The journey began outside of a strange looking collection of canvas tents. The students entered the Body Walk exhibit by walking on a tongue rug and through a big wide open mouth, instead of a door. Inside the mouth, there were plastic chairs that looked like teeth to sit in.
"Calcium -- you need it for your bones," a young woman told the students, as they sat in the stomach. "Milk, cheese and yogurt are good for strong bones."
As the students learned about good and bad things to put in their stomach, and looked at plastic food to illustrate the choices available to them, a whistle blew. It was time to walk through a narrow tunnel -- the small intestine -- which led to the heart.
"The heart is your pump. It sends blood throughout the body," a presenter said. The students learned the blood flows well and they stay healthy, if they eat healthy foods and don't smoke.
"Do any of you like McDonald's fries?" the students were asked. As hands flew up, the presenter held up a test tube full of thick, white gooey stuff.
"One little serving (of French fries) has this much fat in it," the presenter said, explaining that eating too much fat and other "bad" foods clogs the arteries and causes heart disease.
"I have a question, does steak have fat in it?" one student asked,
"The Body Walk helps students learn, while having fun," Extension Service Dietitian MaLinda Coffman said. "They love it."
The Body Walk is offered by the Arkansas Extension Service because, as its website says, "Our children are flunking eating." The majority of Arkansas children do not eat recommended servings of fruit, vegetables, grains or milk -- but two-thirds eat more fat than recommended.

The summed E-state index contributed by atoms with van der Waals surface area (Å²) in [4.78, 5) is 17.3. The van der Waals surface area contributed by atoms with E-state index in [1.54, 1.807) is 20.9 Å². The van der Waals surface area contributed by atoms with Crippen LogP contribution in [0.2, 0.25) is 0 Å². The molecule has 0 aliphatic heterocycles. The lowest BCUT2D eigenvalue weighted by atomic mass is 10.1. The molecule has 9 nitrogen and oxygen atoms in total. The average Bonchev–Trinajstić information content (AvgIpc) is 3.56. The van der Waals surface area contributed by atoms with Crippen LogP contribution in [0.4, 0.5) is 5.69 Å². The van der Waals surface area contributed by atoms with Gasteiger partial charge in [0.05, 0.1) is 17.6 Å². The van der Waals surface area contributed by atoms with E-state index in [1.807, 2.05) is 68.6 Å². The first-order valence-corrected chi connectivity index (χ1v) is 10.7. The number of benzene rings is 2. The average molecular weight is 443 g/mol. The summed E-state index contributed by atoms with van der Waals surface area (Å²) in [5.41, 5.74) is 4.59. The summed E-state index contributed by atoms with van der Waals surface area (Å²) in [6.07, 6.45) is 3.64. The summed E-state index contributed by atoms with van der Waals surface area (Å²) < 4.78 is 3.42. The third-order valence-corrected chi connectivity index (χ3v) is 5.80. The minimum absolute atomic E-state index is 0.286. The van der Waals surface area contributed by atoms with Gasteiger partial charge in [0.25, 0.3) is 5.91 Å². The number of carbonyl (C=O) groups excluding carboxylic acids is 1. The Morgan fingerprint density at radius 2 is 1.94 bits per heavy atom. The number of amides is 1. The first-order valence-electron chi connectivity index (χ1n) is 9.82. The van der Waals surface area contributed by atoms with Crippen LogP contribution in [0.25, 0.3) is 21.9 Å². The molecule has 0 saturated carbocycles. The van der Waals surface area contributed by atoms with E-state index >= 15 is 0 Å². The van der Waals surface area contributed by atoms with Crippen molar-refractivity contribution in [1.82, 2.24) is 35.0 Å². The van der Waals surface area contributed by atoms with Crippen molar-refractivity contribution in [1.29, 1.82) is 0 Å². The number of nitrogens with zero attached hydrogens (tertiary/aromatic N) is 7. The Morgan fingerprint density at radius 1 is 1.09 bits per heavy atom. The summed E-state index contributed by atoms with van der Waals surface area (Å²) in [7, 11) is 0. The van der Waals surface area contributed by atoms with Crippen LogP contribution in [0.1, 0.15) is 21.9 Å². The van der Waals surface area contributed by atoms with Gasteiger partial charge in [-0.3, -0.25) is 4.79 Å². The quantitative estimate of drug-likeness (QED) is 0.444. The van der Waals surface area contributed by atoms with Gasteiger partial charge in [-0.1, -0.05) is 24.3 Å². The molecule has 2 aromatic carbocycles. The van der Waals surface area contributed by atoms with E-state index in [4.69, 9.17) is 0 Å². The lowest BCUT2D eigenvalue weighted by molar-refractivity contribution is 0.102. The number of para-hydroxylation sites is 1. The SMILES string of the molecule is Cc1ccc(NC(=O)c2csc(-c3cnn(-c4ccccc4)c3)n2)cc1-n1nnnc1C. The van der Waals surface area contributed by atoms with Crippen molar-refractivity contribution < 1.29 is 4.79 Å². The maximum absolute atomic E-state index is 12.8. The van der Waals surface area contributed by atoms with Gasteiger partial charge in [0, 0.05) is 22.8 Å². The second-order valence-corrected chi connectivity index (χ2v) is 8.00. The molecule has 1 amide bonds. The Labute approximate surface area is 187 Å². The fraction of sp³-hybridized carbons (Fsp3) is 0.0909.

Coffman has taken the Body Walk to most other schools in the area, but this was the first time the learning exhibit stopped at Viola Elementary.
To produce the day long exhibit, schools pay $1.50 per child. Eight to 10 people are needed to set up and take down the 30-foot by 37-foot building -- fabric covers and panels held up by aluminum poles.
11 volunteers are needed to man each room, and talk to students about each body part they represent. At Viola, Coffman recruited high school students to be the presenters.
"I've found younger kids learn better from older kids," Coffman said.
Back inside the Body Walk, the students are in the lungs. After they are shown a model of a healthy lung -- clean and bright yellow -- eyes get wide when a model of a smoker's lung is held up. It's dark black and yucky -- a good mental note to remember when they are offered their first cigarette.
Students learn that smoking leads to a disease called emphysema -- which puts holes in the lungs and makes it hard to breathe. The students are given small thin straws and told to breathe through them, to see how hard it is when each breath brings in a reduced amount of oxygen.
"Is it harmful to be around someone who is smoking?" the students are asked.
They quickly reply, "Yes," to the dangers of second-hand smoke.
Next stop -- the bones which hold up the body. Students sit facing a skeleton on a table. A model of a long leg bone is passed around, as a Viola senior talks about the importance of eating milk, cheese, peas and other foods that will help build strong bones. Another student presenter puts on a helmet and elbow and knee pads to emphasize the importance of protecting your bones while bike riding or skating.
"I found out I should wear sunblock all the time, when I'm outside for a long time," Kayaira Moore replied, when asked what she learned during the Body Walk. "It's bad to get burned."
Even the high schoolers who presented the lessons learned a thing or two.
"I learned the small intestine is 22-feet long, and it takes three hours to digest food in the stomach," Kara Oliver explained. "I learned I shouldn't eat so much," she laughed.
"The whole goal is to teach the basics of good nutrition," Coffman said. "This is one of the best programs I've seen that reinforces the importance of good nutrition and living a healthy lifestyle, every day."